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Darwin Correspondence Project

From T. H. Huxley   3 November 1873

Athenæum Club | Pall Mall

Novr. 3rd. 1873

My dear Darwin

You will have heard, (in fact I think I mentioned the matter when I paid you my pleasant visit the other day) that Flower is ill & obliged to go away for six months to a warm climate—1 It is a great grief to me as he is a man for whom I have great esteem & affection apart from his high scientific merits—and his symptoms are such as to cause very grave anxiety— I shall be happily disappointed if that accursed consumption has not got hold of him—

The College Authorities have behaved as well as they possibly could to him and I do not suppose that his enforced retirement, for a while, gives him the least pecuniary anxiety as his people are all well off—& he himself has an income apart from his College pay— Nevertheless, under such circumstances a man with half a dozen children always wants all the money he can lay hands on; and whether he does or no, he ought not to be allowed to deprive himself of any—2 Which leads me to the gist of my letter— His name was on your list as one of those hearty friends who came to my rescue last year; and it was the only name which made me a little uneasy—for I doubted whether it was right for a man with his responsibilities, to make sacrifices of this sort3

However, I stifled that feeling not seeing what else I could do without wounding him— But now my conscience won’t let me be; and I do not think that any consideration ought to deter me from getting his contribution back to him some how or other— There is no one to whose judgment on a point of honour I would defer more readily than yours—and I am quite sure you will agree with me— I really am quite unhappy & ashamed to think of myself as vigorous & well at the expense of his denying himself any rich man’s caprice he might take a fancy to—

So my dear good friend let me know what his contribution was that I may get it back to him somehow or other—even if I go like Nicodemus privily & by night to his bankers—4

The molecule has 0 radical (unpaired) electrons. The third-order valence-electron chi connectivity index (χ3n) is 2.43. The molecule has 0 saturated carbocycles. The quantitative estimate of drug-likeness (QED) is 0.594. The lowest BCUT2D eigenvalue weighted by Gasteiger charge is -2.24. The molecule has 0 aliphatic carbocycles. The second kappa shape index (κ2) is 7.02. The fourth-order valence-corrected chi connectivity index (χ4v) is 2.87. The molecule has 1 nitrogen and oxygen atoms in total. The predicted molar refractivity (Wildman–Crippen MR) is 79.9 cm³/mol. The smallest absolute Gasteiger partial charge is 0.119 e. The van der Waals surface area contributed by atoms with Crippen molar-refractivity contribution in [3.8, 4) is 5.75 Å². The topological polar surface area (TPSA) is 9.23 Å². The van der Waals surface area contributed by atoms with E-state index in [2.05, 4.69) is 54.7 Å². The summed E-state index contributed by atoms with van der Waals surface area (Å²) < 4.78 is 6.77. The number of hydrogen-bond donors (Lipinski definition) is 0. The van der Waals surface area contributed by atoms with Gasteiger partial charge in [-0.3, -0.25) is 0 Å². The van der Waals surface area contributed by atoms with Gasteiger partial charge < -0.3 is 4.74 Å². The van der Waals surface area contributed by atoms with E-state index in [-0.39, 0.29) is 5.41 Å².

Ever | Yours faithfully | T. H. Huxley

Not one solitary moment have I had to devote to Nitella yet5


Huxley refers to William Henry Flower. Huxley visited Down on 25 and 26 October 1873 (see letter to J. D. Hooker, 26 October [1873], and Emma Darwin’s diary (DAR 242)).
In 1870, Flower had replaced Huxley as Hunterian Professor of comparative anatomy and physiology at the Royal College of Surgeons of England. He had three sons and three daughters; his father founded Flower’s brewery in Stratford-upon-Avon in 1831 (ODNB).
Flower contributed to the subscription fund raised by Huxley’s personal friends in April 1873 to relieve his financial problems (see letter to subscribers to T. H. Huxley’s gift, [25 April 1873] and n. 4).
Huxley alludes to the biblical story of Nicodemus’s coming to prepare Jesus’s body by night (John 19: 39).
Nitella is a genus of branched, multicellular algae, commonly known as stoneworts.


ODNB: Oxford dictionary of national biography: from the earliest times to the year 2000. (Revised edition.) Edited by H. C. G. Matthew and Brian Harrison. 60 vols. and index. Oxford: Oxford University Press. 2004.


W. H. Flower is ill and obliged to go off for six months. Wants to return the money Flower contributed to fund for his holiday, asks the amount.

Letter details

Letter no.
Thomas Henry Huxley
Charles Robert Darwin
Sent from
Athenaeum Club
Source of text
DAR 166: 329
Physical description

Please cite as

Darwin Correspondence Project, “Letter no. 9126,” accessed on 20 October 2020,

Also published in The Correspondence of Charles Darwin, vol. 21